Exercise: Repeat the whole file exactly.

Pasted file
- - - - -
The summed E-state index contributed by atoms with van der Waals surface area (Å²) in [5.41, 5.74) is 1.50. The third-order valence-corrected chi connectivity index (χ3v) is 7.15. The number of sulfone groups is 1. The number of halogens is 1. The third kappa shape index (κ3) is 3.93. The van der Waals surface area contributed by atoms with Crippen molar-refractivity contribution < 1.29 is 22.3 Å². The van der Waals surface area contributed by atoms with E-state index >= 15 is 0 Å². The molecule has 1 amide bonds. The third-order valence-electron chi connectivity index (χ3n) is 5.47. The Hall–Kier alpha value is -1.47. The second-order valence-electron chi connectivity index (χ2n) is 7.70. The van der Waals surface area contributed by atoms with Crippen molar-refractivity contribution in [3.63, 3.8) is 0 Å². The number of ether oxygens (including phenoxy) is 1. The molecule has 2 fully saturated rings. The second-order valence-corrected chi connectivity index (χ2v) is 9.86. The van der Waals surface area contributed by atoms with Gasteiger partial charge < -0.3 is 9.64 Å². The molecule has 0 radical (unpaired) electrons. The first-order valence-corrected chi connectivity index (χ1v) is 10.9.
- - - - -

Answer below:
The summed E-state index contributed by atoms with van der Waals surface area (Å²) in [5.41, 5.74) is 1.50. The third-order valence-corrected chi connectivity index (χ3v) is 7.15. The number of sulfone groups is 1. The number of halogens is 1. The third kappa shape index (κ3) is 3.93. The van der Waals surface area contributed by atoms with Crippen molar-refractivity contribution < 1.29 is 22.3 Å². The van der Waals surface area contributed by atoms with E-state index >= 15 is 0 Å². The molecule has 1 amide bonds. The third-order valence-electron chi connectivity index (χ3n) is 5.47. The Hall–Kier alpha value is -1.47. The second-order valence-electron chi connectivity index (χ2n) is 7.70. The van der Waals surface area contributed by atoms with Crippen molar-refractivity contribution in [3.63, 3.8) is 0 Å². The number of ether oxygens (including phenoxy) is 1. The molecule has 2 fully saturated rings. The second-order valence-corrected chi connectivity index (χ2v) is 9.86. The van der Waals surface area contributed by atoms with Gasteiger partial charge < -0.3 is 9.64 Å². The molecule has 0 radical (unpaired) electrons. The first-order valence-corrected chi connectivity index (χ1v) is 10.9.